Left out in the cold

Disastrous school trip to inauguration cries out for acountability

We don’t know if it was a sham, a scam or a failure to plan. But Butler High students sure got taken for a ride recently – thanks to a decided lack of oversight by the adults around them.

The 30 students, two teachers and two parents boarded an overnight bus to what they thought would be choice seats and other special perks at the Jan. 21 inauguration of President Obama. But when they arrived, the organizer – a woman identified as Erica Jones with the shadowy DRBJ Legacy Foundation – announced there were only three tickets. The rest of the group had to stand in a nonticketed public area so far away from the event that they could enjoy neither the video screen nor the audio.

The trip cost $135 a person.

No one seems to know what the organization is. It’s not registered with the state. We couldn’t find a website or Facebook presence – neither could the students – nor any news articles about it apart from this incident.

The woman involved apparently gave no one a working phone number, and the cell phone she called others from was a “blocked number,” meaning no one got to see what number she was calling from.

It gets better.

The woman claimed at a pre-trip student assembly to be actually talking to President Obama live on the phone – even seeming to make him wait at times while she interacted with the students.

The students were told their names would be put into a lottery to meet the president; that a photo of them would hang in the president’s library; and that first lady Michelle Obama had read one student’s letter out loud at a dinner and had cried.

Not even Burger King serves up that many whoppers at once! The only thing they weren’t told was that Mr. Obama was stranded in an airport without his wallet and needed cash wired to him quickly.

We can understand the excitement of the students. But how could school officials have been so world-class gullible and negligent?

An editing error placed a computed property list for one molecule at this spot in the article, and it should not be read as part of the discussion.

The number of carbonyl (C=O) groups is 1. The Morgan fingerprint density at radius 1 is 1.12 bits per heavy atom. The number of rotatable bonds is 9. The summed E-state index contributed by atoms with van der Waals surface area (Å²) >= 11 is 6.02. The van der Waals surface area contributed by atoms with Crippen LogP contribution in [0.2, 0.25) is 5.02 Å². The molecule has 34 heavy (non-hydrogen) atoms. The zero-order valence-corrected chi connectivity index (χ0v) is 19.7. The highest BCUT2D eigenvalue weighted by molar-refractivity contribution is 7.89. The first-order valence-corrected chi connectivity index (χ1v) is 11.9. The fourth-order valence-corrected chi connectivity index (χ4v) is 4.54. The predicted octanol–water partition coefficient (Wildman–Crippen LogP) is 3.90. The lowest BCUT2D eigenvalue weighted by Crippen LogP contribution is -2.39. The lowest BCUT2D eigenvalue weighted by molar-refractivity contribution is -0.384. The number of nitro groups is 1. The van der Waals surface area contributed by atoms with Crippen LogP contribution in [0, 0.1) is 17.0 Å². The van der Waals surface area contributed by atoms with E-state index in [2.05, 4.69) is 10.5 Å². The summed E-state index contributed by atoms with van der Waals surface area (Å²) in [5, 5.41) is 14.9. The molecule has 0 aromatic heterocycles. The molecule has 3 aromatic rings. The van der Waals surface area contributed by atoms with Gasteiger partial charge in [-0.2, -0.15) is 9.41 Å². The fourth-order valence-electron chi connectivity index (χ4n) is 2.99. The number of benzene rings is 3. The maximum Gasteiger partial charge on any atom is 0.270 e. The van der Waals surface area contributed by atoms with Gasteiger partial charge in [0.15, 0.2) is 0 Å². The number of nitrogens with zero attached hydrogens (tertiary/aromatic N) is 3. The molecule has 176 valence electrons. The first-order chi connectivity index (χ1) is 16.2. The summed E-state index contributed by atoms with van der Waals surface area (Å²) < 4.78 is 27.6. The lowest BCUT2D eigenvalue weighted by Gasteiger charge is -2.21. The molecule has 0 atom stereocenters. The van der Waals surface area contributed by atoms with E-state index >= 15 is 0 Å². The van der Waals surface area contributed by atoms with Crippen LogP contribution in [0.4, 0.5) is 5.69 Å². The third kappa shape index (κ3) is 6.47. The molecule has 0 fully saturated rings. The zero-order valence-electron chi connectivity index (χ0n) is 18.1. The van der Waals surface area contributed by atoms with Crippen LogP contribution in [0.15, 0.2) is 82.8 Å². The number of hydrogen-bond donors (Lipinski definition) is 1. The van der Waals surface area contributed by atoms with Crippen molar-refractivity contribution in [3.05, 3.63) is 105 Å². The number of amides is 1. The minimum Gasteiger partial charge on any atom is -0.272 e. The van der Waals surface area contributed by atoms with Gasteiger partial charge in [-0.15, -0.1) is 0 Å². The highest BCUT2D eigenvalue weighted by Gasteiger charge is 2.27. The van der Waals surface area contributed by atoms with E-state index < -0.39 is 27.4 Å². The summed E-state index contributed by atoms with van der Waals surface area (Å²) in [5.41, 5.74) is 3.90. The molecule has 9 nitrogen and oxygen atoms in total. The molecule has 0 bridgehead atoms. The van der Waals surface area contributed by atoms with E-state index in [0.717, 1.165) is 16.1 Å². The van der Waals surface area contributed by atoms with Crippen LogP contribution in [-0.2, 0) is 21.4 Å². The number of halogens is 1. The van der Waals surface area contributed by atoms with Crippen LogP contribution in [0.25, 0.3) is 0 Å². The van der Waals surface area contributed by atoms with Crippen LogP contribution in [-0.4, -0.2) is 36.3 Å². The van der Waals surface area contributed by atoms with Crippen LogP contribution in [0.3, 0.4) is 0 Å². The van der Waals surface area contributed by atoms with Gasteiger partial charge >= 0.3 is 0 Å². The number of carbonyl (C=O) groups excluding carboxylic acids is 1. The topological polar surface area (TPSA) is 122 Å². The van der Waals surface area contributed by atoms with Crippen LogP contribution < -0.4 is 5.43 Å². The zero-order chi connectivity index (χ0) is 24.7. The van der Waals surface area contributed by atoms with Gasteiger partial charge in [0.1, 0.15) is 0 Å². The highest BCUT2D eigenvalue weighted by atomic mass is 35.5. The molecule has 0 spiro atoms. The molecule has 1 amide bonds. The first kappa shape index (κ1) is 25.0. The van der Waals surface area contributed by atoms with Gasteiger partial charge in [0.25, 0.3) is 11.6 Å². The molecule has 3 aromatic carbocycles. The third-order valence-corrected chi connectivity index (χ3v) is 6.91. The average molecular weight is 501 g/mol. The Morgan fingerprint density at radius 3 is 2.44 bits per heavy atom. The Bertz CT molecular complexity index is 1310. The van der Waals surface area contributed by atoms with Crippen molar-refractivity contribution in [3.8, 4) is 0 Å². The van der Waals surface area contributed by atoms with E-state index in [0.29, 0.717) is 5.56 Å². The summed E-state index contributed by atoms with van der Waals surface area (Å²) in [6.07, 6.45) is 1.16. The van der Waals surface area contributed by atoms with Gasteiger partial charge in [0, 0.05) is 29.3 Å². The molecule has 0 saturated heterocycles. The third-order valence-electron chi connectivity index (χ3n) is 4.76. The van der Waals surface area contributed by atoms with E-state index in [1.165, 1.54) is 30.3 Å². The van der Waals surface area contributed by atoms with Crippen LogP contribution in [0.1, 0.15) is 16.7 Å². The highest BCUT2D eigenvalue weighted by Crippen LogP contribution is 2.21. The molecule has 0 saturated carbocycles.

Moreover, Richmond County School Board member Alex Howard tells us that The Chronicle story Sunday was the first he’d heard of all this.

“It bothers (me) very much that this person was allowed in the schools,” he wrote to us Monday. In addition, he said the trip and the organizer should have been reviewed ahead of time by the district’s lawyer and ultimately approved or disapproved by the school board. That didn’t happen.

What if the students had met with peril? The district, which had no oversight, nonetheless would likely still have been liable. More so, it would seem, since school officials appear to have performed no due diligence to learn anything about this person or her organization.

As it was, students were left out in the cold, as was the school board.

At least one online commenter suggested the White House should make the students’ dreams come true and invite the kids to Washington. We think that would be fabulous.

Meanwhile, Butler High officials must be called to account for this outrage. It may rise to the level of a fireable offense. On the thinnest of information, they allowed someone access to those kids in a school environment, and therefore helped perpetrate the trip from hell. And they seem to have done it without any curiosity about the grand promises being made, the woman’s ability to deliver on them, or the obligation to let the district office in on any of it.

Butler Principal Greg Thompson refused to discuss the situation withThe Chronicle, claiming the trip technically wasn’t a school function. Tell that to the jury; it was sold on campus, and students say the school bookkeeper handled the funds.

You can understand the students wanting with all their hearts for all those promises to have been true. It was up to the adults to figure out they weren’t.

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